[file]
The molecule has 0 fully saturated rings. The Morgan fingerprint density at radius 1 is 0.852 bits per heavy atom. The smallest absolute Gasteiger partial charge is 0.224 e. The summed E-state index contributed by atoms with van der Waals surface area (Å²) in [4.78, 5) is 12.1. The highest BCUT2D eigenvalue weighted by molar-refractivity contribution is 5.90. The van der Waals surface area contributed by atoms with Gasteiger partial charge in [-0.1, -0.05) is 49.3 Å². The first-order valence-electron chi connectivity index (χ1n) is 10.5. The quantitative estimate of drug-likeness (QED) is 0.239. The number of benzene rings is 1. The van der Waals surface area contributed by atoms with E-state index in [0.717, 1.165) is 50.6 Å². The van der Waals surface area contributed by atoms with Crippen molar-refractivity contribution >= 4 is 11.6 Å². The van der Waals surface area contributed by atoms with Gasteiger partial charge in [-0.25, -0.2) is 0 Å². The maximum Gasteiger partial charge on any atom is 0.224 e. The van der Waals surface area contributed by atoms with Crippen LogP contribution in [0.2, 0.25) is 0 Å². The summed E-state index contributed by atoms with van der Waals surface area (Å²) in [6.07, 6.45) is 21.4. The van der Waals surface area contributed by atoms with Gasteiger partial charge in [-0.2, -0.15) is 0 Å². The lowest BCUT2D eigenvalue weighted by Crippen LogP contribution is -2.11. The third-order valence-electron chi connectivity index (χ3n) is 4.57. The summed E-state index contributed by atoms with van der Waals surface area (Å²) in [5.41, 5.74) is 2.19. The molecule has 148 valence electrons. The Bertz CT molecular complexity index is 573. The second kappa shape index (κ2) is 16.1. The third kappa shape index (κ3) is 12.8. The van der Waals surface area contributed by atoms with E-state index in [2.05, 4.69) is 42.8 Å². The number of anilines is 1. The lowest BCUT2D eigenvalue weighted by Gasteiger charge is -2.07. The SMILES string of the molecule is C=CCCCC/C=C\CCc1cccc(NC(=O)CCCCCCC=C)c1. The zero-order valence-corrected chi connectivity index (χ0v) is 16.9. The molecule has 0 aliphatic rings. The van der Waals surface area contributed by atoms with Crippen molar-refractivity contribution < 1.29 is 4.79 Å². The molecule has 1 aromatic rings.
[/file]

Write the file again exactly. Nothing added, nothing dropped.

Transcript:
The molecule has 0 fully saturated rings. The Morgan fingerprint density at radius 1 is 0.852 bits per heavy atom. The smallest absolute Gasteiger partial charge is 0.224 e. The summed E-state index contributed by atoms with van der Waals surface area (Å²) in [4.78, 5) is 12.1. The highest BCUT2D eigenvalue weighted by molar-refractivity contribution is 5.90. The van der Waals surface area contributed by atoms with Gasteiger partial charge in [-0.1, -0.05) is 49.3 Å². The first-order valence-electron chi connectivity index (χ1n) is 10.5. The quantitative estimate of drug-likeness (QED) is 0.239. The number of benzene rings is 1. The van der Waals surface area contributed by atoms with E-state index in [0.717, 1.165) is 50.6 Å². The van der Waals surface area contributed by atoms with Crippen molar-refractivity contribution >= 4 is 11.6 Å². The van der Waals surface area contributed by atoms with Gasteiger partial charge in [-0.25, -0.2) is 0 Å². The maximum Gasteiger partial charge on any atom is 0.224 e. The van der Waals surface area contributed by atoms with Crippen LogP contribution in [0.2, 0.25) is 0 Å². The summed E-state index contributed by atoms with van der Waals surface area (Å²) in [6.07, 6.45) is 21.4. The van der Waals surface area contributed by atoms with Gasteiger partial charge in [-0.2, -0.15) is 0 Å². The lowest BCUT2D eigenvalue weighted by Crippen LogP contribution is -2.11. The third-order valence-electron chi connectivity index (χ3n) is 4.57. The summed E-state index contributed by atoms with van der Waals surface area (Å²) in [5.41, 5.74) is 2.19. The molecule has 148 valence electrons. The Bertz CT molecular complexity index is 573. The second kappa shape index (κ2) is 16.1. The third kappa shape index (κ3) is 12.8. The van der Waals surface area contributed by atoms with E-state index in [2.05, 4.69) is 42.8 Å². The number of anilines is 1. The lowest BCUT2D eigenvalue weighted by Gasteiger charge is -2.07. The SMILES string of the molecule is C=CCCCC/C=C\CCc1cccc(NC(=O)CCCCCCC=C)c1. The zero-order valence-corrected chi connectivity index (χ0v) is 16.9. The molecule has 0 aliphatic rings. The van der Waals surface area contributed by atoms with Crippen molar-refractivity contribution < 1.29 is 4.79 Å². The molecule has 1 aromatic rings.